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Greg Stafford Condolence Thread

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I met Greg in 1990 at Gen Con.  His works have contributed to the person I am and I am grateful, to have made his acquaintance. 

The world is a poorer place with his passing.  My most sincere condolences to his family.   

Bob Geis

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Sad to hear of Greg's passing, but glad to continue to revel in his worlds for ever. Role-playing is about creating shared alternate realities, and Greg's creations loom large in the multiverse of gaming universes.

His game systems were pretty darn good too... few manage to combine game designer and game developer so well.

With love to all who knew him in this life, especially his close family and friends. See you on the other side!

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Thank you Greg for leading the way into the realms of Glorantha, and beyond.

Thoughts and condolences to Greg's family and friends at this sad time.

 

May Orlanth walk beside you on the next step of the hero's journey.

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Greg, I’m so sad. I met you the first time at Origin 86 in Los Angeles. Just one year earlier I wrote letter to you to seek license of Call of Cthulhu Japanese. You kindly agreed my request, so in 1986 I handed over you printed Japanese version. You (with Sandy and Steve) seemed happy it. Since then, I work this industry. I will pass your great works to the generations. You will live on with every game played. 

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Thank you Greg for opening the way for us all. 

The shock of the day, waking to the news of his passing, has given way to shared grief, and to hearing and reading stories from friends and compatriots of the joy he has brought us all. Over coming days, weeks, months, and years I hope and expect to hear more tales. May his example light the way that we might all leave such a wonderful legacy.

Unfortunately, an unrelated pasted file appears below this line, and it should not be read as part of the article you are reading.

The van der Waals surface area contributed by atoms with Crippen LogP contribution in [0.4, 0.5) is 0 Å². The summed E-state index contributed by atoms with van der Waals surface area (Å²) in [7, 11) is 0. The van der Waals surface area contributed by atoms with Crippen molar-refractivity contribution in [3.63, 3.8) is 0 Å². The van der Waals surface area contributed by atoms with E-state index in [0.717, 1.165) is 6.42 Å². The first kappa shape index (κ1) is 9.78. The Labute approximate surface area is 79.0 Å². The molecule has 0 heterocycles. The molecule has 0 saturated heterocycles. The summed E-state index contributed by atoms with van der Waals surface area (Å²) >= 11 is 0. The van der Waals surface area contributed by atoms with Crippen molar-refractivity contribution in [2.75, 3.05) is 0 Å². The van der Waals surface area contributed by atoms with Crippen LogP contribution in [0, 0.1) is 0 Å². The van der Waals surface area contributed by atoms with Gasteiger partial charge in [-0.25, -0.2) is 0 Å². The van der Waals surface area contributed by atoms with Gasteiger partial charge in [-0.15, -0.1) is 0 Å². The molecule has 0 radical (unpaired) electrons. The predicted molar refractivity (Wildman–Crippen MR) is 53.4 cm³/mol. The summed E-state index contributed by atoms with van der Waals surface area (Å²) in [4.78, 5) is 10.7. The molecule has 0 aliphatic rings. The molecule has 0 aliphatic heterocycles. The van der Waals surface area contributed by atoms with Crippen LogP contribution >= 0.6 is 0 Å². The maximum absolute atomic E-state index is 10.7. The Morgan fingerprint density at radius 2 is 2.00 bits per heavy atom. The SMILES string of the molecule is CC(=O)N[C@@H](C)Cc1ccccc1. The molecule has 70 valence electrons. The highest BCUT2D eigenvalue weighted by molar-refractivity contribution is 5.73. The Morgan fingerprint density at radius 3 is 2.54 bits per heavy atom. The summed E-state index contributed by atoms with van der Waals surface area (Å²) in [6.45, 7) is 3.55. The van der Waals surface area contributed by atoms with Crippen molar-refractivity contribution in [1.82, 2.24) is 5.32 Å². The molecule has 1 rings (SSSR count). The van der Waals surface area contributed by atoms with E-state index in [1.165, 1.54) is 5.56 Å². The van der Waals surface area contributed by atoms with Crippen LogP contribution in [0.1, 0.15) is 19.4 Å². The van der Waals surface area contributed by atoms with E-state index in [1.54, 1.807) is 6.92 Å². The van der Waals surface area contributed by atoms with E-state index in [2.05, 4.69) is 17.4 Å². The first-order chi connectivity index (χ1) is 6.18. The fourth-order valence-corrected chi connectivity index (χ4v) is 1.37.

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As a fitting way to help mark his passing and honour his memory, Chaosium board games line editor Susan got together with long-time Chaosium supporters and friends of Greg, Andrew Bean and Peter Tracy to play his classic game DRAGON PASS tonight.

#WeAreAllUs

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While I've not met Greg I am so appreciative for everything that he and his team have done. Chaosium games are among my favourites and I am so thankful for Greg's body of work.

May he be dwelling in wonder and glory forever.

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Greg's brilliant work laid out not just a unique and visionary world, but a different way of thinking about fantasy worlds and even the vast array of human mythologies we all immerse ourselves in.  We had never met, but as a great admirer of his world-building I am very saddened to hear he has left us, even as I am sure that the brilliance he shared with us will live on forever.

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I discovered Glorantha through RQII, in my early teens. I loved it for it's depth and difference. Pendragon blew my mind and remains one of my favourite RPGs. I was fortunate enough to meet Greg at the Continuum convention in 2006. He was a perfect gentlemen, chatting with me about the soon to be published Great Pendragon Campaign. He had such a calm, benevolence about him. I've never met anyone quite like him, he was a beautiful human being. Having a chance to thank him for all the joy he has brought me was a true honour and one of my life's proudest moments. My thoughts are with his family.